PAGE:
Common Name
CASPIAN TERN

Scientific Name
STERNA CASPIA

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Photo by R. Dietz
Photo Courtesy of Utah Division of Wildlife Resources

The Caspian tern, Sterna caspia, breeds in widely scattered locations throughout the world and winters in other scattered locations, although there are a few places where the species can be found year-round. In Utah, the Caspian tern is uncommon during summer in the northern part of the state, where the species has been known to occasionally breed. The habitat of this species is large lakes, marshes, islands (in both lakes and rivers), beaches, bays, and coastal waters. Its foods are almost exclusively fishes, but it occasionally takes aquatic invertebrates, such as crayfish and insects.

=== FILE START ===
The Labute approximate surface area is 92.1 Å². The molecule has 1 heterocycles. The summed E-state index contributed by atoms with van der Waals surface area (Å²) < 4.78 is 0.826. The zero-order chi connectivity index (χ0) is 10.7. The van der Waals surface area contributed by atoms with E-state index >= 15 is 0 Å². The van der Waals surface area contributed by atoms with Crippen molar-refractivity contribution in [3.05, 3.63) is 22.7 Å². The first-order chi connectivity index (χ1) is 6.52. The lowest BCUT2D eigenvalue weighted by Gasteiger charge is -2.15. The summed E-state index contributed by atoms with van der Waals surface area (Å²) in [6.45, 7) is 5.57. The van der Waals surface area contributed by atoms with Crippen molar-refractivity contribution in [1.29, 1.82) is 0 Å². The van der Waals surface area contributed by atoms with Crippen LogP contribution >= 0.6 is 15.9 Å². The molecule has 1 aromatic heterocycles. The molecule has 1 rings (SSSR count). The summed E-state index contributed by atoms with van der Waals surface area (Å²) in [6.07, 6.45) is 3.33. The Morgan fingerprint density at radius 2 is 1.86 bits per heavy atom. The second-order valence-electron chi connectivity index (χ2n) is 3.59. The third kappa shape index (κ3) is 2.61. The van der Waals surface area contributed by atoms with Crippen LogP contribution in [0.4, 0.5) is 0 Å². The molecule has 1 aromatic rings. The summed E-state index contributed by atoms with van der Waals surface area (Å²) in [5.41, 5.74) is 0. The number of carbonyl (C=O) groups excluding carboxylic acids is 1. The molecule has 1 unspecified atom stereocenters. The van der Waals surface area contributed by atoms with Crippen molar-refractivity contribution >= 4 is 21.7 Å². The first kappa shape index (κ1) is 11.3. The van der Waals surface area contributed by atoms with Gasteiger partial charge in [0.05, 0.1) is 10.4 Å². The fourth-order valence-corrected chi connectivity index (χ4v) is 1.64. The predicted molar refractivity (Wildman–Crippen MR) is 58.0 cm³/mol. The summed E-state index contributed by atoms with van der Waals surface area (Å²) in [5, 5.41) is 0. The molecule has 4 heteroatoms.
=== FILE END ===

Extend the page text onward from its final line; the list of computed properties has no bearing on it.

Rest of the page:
This species nests on the ground on a variety of substrates, usually in open, sparsely vegetated areas. Nesting often is in colonies or in association with other ground-nesting birds such as shorebirds. The two or three (rarely one or four) eggs are incubated by both parents for twenty-five to twenty-eight days. The semi-precocial young are tended by both parents. They leave the nest after a few days and are able to fly after twenty-five to thirty days.

Sources:

  • Cuthbert, F. J., and L. R. Wires. 1999. Caspian tern. Birds of North America 403: 131.

  • Baicich, P. J., and C. J. O. Harrison. 1997. A guide to the nests, eggs, and nestlings of North American birds. 2nd ed. Academic, San Diego. 347 pp.

  • Behle, W. H., E. D. Sorensen, and C. M. White. 1985. Utah birds: a revised checklist. Utah Museum of Natural History, University of Utah, Salt Lake City. vi + 108 pp.

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